The national Republican Party is considering a number of major changes to its presidential nominating process to avoid a repeat of the debacles of 2012, according to several party officials.
Most significantly, the party is considering holding a “Midwestern primary” featuring Great Lakes states such as Ohio, Indiana, Illinois, Michigan, and Wisconsin that would come immediately after the votes in the traditional early primary states. Also being weighed and thought likely to be approved when the Republican National Committee meets in early 2014 is a plan to shorten the primary season considerably by holding the party’s convention in July, almost as soon as the last primary ballots are cast.
The move toward a “Midwestern Super Tuesday” after the early primary states of Iowa, New Hampshire, South Carolina, and Florida appears aimed in part at wresting control of the nominating process from social conservatives in the South in an effort to produce a nominee more likely to carry the election in November. Nearly all the “Rust Belt” states have fallen into Democratic hands in recent elections, and GOP officials believe that showering them with more resources throughout the primary process—and ensuring that an eventual nominee is broadly popular there—could flip the Midwest into the Republican column in November.
“The idea here is to try to recapture an area of the country that Republicans have simply not been able to carry,” said one GOP insider familiar with the plans.
Plus, the Midwestern states are relatively expensive places to mount a campaign, and bunching them together on one day would likely cost candidates less, as they could focus all their resources on one section of the country for an extended period of time, as opposed to campaigning in Michigan one week, Ohio a few weeks later, and Wisconsin a month after that.
“These are big electoral prizes. They matter,” said one state GOP chairman. “You have to spend a ton of money in them. It’s a region where you win or lose the primary.”
The plan, however, is not likely to sit well with state chairs and committee members from Southern states who would be pressured to keep out of the “Midwestern primary.”
“I don’t know that there is much appetite for it,” said John Padgett, the Republican Party chairman from Georgia. “We would not be in favor of having Georgia cut out. I don’t know that there will be any change.”
Bill Armistead, chairman of the Alabama Republican Party, said his state moved its primary up in 2012 to gain a greater say in the primary process and would not want that influence diminished.
“We can’t be of the mind-set that there are a few states that are the most important to us,” he said. “We need to find a way to be competitive in all of the states again. I don’t think you should take away the reddest states in the process. The nominee is going to be the nominee because they are a Republican.”
According to GOP insiders, national party chairman Reince Priebus favors the regional primary system, but how much power he will have when the Republican National Committee convenes in January is in question. Primaries are determined by individual states, and a national chairman is limited to penalizing those state parties that go against the plan, either by limiting the number of delegates they can bring to the convention or by rendering the votes there “beauty contests” that have no bearing on determining the ultimate winner.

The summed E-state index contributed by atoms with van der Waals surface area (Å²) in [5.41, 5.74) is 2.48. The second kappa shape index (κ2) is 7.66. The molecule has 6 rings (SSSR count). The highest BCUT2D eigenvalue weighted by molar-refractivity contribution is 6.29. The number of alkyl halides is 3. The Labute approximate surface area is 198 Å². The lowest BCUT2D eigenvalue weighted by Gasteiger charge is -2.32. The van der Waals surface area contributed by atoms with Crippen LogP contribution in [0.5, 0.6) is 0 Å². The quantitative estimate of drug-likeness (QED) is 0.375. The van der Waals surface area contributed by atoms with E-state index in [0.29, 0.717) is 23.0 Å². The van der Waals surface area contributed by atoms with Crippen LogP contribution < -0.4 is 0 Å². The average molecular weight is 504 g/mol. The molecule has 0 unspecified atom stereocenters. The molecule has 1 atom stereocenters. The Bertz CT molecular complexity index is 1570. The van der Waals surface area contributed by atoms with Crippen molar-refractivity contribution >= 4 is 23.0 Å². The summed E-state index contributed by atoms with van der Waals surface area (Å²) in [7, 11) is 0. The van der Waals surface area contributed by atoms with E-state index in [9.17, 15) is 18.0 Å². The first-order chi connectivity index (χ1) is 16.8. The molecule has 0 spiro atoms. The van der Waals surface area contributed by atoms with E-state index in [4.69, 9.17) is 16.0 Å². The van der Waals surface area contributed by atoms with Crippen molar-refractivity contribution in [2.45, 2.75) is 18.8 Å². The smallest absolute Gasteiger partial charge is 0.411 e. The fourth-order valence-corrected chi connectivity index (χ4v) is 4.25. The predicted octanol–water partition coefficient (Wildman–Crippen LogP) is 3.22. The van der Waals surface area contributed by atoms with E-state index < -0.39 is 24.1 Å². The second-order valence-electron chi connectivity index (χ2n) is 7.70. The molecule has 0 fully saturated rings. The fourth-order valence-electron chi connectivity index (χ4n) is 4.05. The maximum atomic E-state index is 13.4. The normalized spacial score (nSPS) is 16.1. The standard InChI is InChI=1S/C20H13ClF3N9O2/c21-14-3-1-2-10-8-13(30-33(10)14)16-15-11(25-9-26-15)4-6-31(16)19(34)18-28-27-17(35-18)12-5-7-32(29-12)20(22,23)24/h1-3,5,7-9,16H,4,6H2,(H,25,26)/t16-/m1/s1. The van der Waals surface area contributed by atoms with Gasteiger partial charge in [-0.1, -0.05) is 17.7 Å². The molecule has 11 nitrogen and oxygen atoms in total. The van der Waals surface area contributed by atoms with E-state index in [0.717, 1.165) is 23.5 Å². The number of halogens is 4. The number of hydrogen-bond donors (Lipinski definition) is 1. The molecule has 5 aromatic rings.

“Do you punish the states that don’t comply by taking their delegates away?” said one state chairman. “Reince is threatening that and he is for it, and he is staking his chairmanship on it.”
A spokeswoman for the RNC cautioned that any decision on the 2016 primaries was a long way off and that a “Midwestern primary” was just one idea among many.
In 2008, Sen. John McCain (R-AZ) wrapped up the GOP nomination after a “Super-Duper Tuesday” primary day on which 24 states held contests. In 2012, when just 10 states voted in what could hardly be called a Super Tuesday, the contest was largely a draw, with Rick Santorum, Mitt Romney, and Newt Gingrich each picking up enough delegates to allow them to continue to campaign.
Less controversially, the party is set to consider a decision to move up its nominating convention to July 14, six weeks earlier than in 2012. The middle of July is the earliest date the party can conceivably hold its convention, as it must wait until the last vote is counted in the last state and allow time for the various platform committees that contribute to the national convention to meet.
Moving up the convention would shorten the primary season, allowing the eventual nominee to engage the Democratic nominee earlier and without the spending restrictions that must be abided by while the primary season is ongoing.
Such a move appears even more urgent now, with Republicans envisioning a 2016 campaign season in which Hillary Clinton glides to the Democratic nomination, much as President Obama did in 2012, while a host of top-tier contenders fight it out on the GOP side.
“Right now we are looking at a replay of 2012, and our folks don’t want that,” said one former aide to the Romney campaign. “We lost last year in the summer when the Democrats ran ad after ad attacking Romney’s character. They were tearing our face off, and we couldn’t fight back.”